Maracay, Venezuela — The third cargo of an Iranian tanker flotilla carrying fuel for gasoline-thirsty Venezuela was approaching the nation’s exclusive economic zone on Tuesday as the previous two were preparing to discharge, according to Refinitiv Eikon data.
The Iran-flagged tanker Petunia entered the Caribbean Sea on Monday after crossing the Atlantic Ocean, following the route taken in recent days by vessels Fortune and Forest.
The Fortune was welcomed at state-run PDVSA’s El Palito refinery by Venezuela’s oil minister, Tareck El Aissami, who thanked Iran for its support during the crisis, which has forced Venezuelans to wait in long lines for gasoline.
The deal has been criticized by the United States as both OPEC-member nations are under sanctions. A U.S. official said earlier this month that President Donald Trump’s administration was considering responses to the shipment, prompting the Iranian government to warn Washington against any military action.
The vessels did not appear to encounter any interference during their journey.
The second tanker in the flotilla, the Forest, changed its destination to a port serving PDVSA’s Cardon refinery, where it was expected to dock on Tuesday, according to two sources and the Eikon data showing its trajectory.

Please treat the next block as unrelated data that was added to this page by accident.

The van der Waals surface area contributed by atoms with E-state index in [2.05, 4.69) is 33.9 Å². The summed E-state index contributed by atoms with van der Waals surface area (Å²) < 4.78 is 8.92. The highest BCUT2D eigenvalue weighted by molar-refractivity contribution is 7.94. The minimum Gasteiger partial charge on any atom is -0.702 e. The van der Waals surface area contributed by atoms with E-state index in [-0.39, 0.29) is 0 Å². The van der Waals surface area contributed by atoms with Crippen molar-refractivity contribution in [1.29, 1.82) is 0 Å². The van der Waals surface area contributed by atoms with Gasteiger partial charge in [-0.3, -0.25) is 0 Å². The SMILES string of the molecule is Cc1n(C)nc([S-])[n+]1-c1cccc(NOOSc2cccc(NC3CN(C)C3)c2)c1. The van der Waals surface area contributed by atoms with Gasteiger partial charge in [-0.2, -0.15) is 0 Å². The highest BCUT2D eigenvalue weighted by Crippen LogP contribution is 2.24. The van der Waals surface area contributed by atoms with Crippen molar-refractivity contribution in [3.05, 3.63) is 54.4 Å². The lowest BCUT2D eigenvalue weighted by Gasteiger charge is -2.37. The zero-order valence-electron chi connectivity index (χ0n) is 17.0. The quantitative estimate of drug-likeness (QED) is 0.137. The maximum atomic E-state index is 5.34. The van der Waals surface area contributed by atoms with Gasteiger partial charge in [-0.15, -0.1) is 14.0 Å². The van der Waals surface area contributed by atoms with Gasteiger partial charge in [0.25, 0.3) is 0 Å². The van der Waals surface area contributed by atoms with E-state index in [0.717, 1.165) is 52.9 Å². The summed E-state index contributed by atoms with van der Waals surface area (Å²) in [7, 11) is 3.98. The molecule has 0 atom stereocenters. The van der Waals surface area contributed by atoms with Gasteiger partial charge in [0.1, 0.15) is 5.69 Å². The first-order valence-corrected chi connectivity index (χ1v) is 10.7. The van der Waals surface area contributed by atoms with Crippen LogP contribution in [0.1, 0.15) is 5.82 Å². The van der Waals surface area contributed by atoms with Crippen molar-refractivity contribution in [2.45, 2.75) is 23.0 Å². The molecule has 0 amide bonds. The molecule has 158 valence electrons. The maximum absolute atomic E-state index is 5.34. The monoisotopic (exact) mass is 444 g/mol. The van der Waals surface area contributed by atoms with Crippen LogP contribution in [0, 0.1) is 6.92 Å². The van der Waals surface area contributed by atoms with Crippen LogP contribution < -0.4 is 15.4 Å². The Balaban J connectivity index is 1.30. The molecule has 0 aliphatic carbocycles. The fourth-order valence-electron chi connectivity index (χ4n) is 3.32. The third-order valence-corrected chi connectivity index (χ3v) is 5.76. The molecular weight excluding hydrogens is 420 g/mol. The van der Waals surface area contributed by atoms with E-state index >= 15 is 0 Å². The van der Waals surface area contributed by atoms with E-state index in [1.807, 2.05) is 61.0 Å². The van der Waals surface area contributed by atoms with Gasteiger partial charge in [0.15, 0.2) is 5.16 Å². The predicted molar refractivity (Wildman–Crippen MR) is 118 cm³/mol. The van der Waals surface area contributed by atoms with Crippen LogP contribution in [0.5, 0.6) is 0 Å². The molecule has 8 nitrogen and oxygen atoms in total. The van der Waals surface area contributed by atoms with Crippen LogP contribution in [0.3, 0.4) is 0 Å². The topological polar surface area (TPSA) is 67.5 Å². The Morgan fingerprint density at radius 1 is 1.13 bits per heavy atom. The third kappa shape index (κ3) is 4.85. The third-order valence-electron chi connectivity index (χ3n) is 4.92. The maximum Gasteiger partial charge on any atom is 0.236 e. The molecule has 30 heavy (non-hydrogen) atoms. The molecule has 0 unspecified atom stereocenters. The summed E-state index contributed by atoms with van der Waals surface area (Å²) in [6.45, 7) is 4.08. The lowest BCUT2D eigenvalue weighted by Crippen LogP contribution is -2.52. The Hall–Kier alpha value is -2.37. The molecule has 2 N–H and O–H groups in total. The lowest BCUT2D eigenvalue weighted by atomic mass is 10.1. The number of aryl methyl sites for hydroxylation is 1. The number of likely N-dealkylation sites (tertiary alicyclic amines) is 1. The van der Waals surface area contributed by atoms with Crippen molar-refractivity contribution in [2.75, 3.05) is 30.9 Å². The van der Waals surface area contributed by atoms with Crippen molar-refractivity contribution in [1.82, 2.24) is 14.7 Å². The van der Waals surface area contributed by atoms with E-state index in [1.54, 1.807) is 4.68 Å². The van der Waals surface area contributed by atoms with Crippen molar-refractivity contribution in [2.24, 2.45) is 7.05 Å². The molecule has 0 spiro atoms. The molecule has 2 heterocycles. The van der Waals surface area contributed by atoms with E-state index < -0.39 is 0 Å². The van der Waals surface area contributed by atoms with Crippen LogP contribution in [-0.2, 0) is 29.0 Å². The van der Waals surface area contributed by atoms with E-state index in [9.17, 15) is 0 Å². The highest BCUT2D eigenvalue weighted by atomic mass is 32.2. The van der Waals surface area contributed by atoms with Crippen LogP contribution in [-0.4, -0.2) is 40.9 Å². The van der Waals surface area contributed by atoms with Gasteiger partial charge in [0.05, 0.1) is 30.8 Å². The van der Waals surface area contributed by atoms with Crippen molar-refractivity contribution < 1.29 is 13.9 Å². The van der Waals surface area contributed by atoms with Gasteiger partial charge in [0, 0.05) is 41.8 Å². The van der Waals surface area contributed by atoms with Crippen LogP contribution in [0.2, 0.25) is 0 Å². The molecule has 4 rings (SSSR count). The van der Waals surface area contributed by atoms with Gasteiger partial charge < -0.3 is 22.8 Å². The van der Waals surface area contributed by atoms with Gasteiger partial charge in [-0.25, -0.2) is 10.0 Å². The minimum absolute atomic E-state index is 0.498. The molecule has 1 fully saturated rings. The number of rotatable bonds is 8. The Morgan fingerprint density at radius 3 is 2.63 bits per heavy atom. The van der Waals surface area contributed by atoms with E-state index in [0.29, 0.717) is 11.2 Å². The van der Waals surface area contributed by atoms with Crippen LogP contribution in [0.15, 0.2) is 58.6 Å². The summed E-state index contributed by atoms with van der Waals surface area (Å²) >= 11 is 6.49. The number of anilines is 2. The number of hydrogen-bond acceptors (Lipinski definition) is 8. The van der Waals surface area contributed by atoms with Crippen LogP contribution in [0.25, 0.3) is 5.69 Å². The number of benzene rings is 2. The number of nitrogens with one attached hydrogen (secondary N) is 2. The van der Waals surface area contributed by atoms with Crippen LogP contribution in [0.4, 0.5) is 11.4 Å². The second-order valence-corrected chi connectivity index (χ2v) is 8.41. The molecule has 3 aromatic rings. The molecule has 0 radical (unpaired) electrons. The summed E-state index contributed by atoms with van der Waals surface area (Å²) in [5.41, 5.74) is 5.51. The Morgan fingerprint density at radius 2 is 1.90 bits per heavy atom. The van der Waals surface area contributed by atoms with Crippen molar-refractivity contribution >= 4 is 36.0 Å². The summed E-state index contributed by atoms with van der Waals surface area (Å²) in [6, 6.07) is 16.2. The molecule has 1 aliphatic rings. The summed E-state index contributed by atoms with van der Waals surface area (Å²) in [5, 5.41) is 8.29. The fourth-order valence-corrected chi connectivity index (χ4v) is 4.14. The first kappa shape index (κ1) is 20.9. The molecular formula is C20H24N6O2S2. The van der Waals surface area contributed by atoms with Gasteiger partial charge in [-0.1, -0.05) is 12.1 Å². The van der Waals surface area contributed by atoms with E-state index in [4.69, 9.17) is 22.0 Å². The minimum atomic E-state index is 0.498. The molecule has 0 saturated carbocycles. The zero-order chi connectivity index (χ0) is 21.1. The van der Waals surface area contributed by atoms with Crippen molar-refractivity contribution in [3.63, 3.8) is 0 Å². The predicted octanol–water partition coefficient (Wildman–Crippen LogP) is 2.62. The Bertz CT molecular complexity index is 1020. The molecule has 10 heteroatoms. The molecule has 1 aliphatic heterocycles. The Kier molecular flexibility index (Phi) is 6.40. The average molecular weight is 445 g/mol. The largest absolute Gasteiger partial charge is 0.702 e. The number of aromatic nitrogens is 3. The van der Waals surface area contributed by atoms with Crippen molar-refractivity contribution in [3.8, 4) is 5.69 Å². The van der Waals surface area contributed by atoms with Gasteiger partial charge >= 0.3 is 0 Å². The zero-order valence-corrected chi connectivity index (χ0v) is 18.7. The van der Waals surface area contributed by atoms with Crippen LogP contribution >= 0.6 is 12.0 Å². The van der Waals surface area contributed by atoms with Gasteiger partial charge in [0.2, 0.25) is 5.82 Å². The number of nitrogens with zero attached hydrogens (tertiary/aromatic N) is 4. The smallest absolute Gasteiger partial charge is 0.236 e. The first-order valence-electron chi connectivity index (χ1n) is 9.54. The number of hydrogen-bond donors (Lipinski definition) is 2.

As it receives the imports, which include gasoline and components for motor fuel production, PDVSA is working to recover a portion of the domestic refining capacity it has lost in recent years due to mismanagement, lack of qualified personnel and delayed maintenance due to limitations under the U.S. sanctions.
The Venezuelan firm, whose nameplate refining capacity reaches 1.3 million barrels per day, increased crude processing for fuel production to about 215,000 bpd this month, from 110,000 bpd in March, according to sources and internal company data.
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